An interactive white paper describing how to get smart about insider threat prevention - including how to guard against privileged user breaches, stop data breaches before they take hold, and take advantage of global threat intelligence and third-party collaboration.
Security breaches are all over the news, and it can be easy to think that all the enemies are outside your organization. But the harsh reality is that more than half of all attacks are caused by either malicious insiders or inadvertent actors.1 In other words, the attacks are instigated by people you’d be likely to trust. And the threats can result in significant financial or reputational losses.
There's an old saying in information security: "We want our network to be like an M&M, with a hard crunchy outside and a soft chewy center." For today's digital business, this perimeter-based security model is ineffective against malicious insiders and targeted attacks. Security and risk (S&R) pros must eliminate the soft chewy center and make security ubiquitous throughout the digital business ecosystem — not just at the perimeter. In 2009, we developed a new information security model, called the Zero Trust Model, which has gained widespread acceptance and adoption.
This report explains the vision and key concepts of the model. This is an update of a previously published report; Forrester reviews and updates it periodically for continued relevance and accuracy.
Securing your infrastructure, your customer interactions and protecting
your data are critical to preserving your reputation and your bottom
line. Many cyber attacks remain undetected for up to eight months1
and can cost an organization an average of 11 million USD.2
Today’s cyber actors are becoming more sophisticated, agile and capable
of getting past any network security. Organizations must evolve, replacing
traditional defensive security strategies with a proactive, intelligence-driven
offense to prevent and disrupt these threats.
IBM® i2® Enterprise Insight Analysis is a next generation intelligence
solution that enables organizations to incorporate cyber threat hunting
into their security strategy and turn their defense into a proactive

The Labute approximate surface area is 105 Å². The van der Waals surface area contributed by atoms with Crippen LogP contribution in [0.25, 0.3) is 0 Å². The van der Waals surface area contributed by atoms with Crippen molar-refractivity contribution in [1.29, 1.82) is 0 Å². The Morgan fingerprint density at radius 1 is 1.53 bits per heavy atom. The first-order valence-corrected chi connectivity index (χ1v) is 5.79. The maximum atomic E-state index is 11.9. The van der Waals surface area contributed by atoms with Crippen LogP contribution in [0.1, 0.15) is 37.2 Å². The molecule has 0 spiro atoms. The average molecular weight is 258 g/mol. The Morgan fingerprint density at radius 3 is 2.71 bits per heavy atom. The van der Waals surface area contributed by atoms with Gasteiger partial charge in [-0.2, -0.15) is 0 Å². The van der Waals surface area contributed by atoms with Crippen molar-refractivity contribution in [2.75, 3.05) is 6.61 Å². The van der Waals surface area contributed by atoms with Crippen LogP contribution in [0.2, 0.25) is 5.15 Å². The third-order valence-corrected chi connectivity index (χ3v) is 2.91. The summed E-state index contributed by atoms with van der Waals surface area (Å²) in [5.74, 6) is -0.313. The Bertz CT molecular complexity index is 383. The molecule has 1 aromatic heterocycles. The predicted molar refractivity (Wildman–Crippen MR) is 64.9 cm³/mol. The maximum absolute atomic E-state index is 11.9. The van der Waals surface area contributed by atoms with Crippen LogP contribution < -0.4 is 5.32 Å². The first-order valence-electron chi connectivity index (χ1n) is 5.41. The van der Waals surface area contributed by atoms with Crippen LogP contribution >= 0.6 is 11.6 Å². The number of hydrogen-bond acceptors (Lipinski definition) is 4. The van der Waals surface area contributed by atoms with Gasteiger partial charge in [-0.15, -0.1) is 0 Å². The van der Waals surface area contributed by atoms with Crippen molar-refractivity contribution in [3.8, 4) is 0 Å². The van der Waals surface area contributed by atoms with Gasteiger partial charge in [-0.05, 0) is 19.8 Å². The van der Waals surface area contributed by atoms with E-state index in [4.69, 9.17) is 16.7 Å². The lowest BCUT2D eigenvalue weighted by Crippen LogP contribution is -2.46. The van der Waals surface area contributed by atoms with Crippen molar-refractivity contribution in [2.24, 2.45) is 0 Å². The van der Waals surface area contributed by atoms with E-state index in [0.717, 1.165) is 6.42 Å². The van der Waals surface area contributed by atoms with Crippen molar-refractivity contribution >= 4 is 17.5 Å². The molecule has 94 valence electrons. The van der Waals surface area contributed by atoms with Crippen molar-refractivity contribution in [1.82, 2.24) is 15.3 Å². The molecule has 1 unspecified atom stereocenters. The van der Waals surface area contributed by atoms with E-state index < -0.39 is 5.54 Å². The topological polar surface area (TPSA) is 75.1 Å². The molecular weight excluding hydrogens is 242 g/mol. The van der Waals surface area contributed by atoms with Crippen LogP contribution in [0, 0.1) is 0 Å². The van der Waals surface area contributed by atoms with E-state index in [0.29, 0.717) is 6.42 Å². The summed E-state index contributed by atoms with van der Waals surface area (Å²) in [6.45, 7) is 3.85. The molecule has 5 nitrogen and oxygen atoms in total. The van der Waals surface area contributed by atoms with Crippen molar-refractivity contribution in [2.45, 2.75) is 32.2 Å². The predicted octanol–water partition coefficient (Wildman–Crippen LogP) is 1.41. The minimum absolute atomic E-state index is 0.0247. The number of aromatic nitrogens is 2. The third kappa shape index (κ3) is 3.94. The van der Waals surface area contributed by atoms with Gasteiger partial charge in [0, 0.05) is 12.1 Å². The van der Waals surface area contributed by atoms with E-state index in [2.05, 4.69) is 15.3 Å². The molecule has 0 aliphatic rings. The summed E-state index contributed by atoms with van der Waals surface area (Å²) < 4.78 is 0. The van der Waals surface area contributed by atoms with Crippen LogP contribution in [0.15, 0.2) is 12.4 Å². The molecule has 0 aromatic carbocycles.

offense.It helps organizations uncover critical insights about their
threats and threat actors so they can mitigate and counter more threats
with a combination of multi-dimensional visualte analysis capabilities
While there has been improvement in the amount of time an attacker spends in a network before detection — decreasing from years to days in many cases — the ongoing delay illustrates just how elusive attackers still are compared to an organization's ability to detect a problem. IDC believes that actionable threat intelligence is going to be a significant factor in improving this metric. Threat intelligence has historically been seen as a complex set of activities reserved for security operations centers (SOCs) and advanced security analysts. The tools to collect and apply threat intelligence have generally not existed commercially and the ability to integrate threat intelligence into the traditional security workflow has not been available. Over the last few years, threat intelligence has been growing in importance within the security workflow.
The headlines are ablaze with the latest stories of cyberattacks and data breaches. New malware and viruses are revealed nearly every day. The modern cyberthreat evolves on a daily basis, always seeming to stay one step ahead of our most capable defenses. Every time there is a cyberattack, government agencies gather massive amounts of data. To keep pace with the continuously evolving landscape of cyberthreats, agencies are increasingly turning toward applying advanced data analytics to look at attack data and try to gain a deeper understanding of the nature of the attacks. Applying modern data analytics can help derive some defensive value from the data gathered in the aftermath of an attack, and ideally avert or mitigate the damage from any future attacks.
Kaspersky Lab experts are releasing new research designed to assist you in your cyber security business decisions. “IT Security. Fighting the Silent Threat” is a global report into business attitudes and opinions on IT security.